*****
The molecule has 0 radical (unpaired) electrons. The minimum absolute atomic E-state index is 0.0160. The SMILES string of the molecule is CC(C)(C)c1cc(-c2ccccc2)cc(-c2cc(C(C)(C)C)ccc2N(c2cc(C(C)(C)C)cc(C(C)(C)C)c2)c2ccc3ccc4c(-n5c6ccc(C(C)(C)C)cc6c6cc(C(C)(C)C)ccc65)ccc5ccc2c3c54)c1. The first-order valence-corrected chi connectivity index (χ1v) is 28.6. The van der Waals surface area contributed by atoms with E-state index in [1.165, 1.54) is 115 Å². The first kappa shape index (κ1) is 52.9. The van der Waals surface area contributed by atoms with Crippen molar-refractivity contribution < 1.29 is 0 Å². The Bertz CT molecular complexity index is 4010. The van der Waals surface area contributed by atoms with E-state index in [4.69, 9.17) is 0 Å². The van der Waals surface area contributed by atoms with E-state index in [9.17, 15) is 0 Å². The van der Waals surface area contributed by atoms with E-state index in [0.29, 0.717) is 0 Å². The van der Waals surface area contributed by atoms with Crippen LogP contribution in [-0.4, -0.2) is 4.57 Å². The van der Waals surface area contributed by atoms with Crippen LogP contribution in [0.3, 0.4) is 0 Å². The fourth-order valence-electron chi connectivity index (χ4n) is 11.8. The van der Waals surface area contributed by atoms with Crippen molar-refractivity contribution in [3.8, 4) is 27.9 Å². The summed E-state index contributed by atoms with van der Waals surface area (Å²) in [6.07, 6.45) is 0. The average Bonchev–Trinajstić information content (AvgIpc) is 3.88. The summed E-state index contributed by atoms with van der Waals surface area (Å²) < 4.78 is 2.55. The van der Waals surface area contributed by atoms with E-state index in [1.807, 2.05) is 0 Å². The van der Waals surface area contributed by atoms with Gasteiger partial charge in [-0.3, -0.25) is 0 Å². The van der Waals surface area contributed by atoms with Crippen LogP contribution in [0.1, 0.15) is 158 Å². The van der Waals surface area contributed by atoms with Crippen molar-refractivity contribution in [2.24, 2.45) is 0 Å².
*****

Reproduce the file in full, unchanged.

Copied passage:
The molecule has 0 radical (unpaired) electrons. The minimum absolute atomic E-state index is 0.0160. The SMILES string of the molecule is CC(C)(C)c1cc(-c2ccccc2)cc(-c2cc(C(C)(C)C)ccc2N(c2cc(C(C)(C)C)cc(C(C)(C)C)c2)c2ccc3ccc4c(-n5c6ccc(C(C)(C)C)cc6c6cc(C(C)(C)C)ccc65)ccc5ccc2c3c54)c1. The first-order valence-corrected chi connectivity index (χ1v) is 28.6. The van der Waals surface area contributed by atoms with E-state index in [1.165, 1.54) is 115 Å². The first kappa shape index (κ1) is 52.9. The van der Waals surface area contributed by atoms with Crippen molar-refractivity contribution < 1.29 is 0 Å². The Bertz CT molecular complexity index is 4010. The van der Waals surface area contributed by atoms with E-state index in [4.69, 9.17) is 0 Å². The van der Waals surface area contributed by atoms with E-state index in [9.17, 15) is 0 Å². The van der Waals surface area contributed by atoms with E-state index in [0.29, 0.717) is 0 Å². The van der Waals surface area contributed by atoms with Crippen LogP contribution in [-0.4, -0.2) is 4.57 Å². The van der Waals surface area contributed by atoms with Crippen LogP contribution in [0.3, 0.4) is 0 Å². The fourth-order valence-electron chi connectivity index (χ4n) is 11.8. The van der Waals surface area contributed by atoms with Crippen molar-refractivity contribution in [3.8, 4) is 27.9 Å². The summed E-state index contributed by atoms with van der Waals surface area (Å²) in [6.07, 6.45) is 0. The average Bonchev–Trinajstić information content (AvgIpc) is 3.88. The summed E-state index contributed by atoms with van der Waals surface area (Å²) < 4.78 is 2.55. The van der Waals surface area contributed by atoms with E-state index in [1.807, 2.05) is 0 Å². The van der Waals surface area contributed by atoms with Gasteiger partial charge in [-0.3, -0.25) is 0 Å². The van der Waals surface area contributed by atoms with Crippen LogP contribution in [0.1, 0.15) is 158 Å². The van der Waals surface area contributed by atoms with Crippen molar-refractivity contribution in [2.24, 2.45) is 0 Å².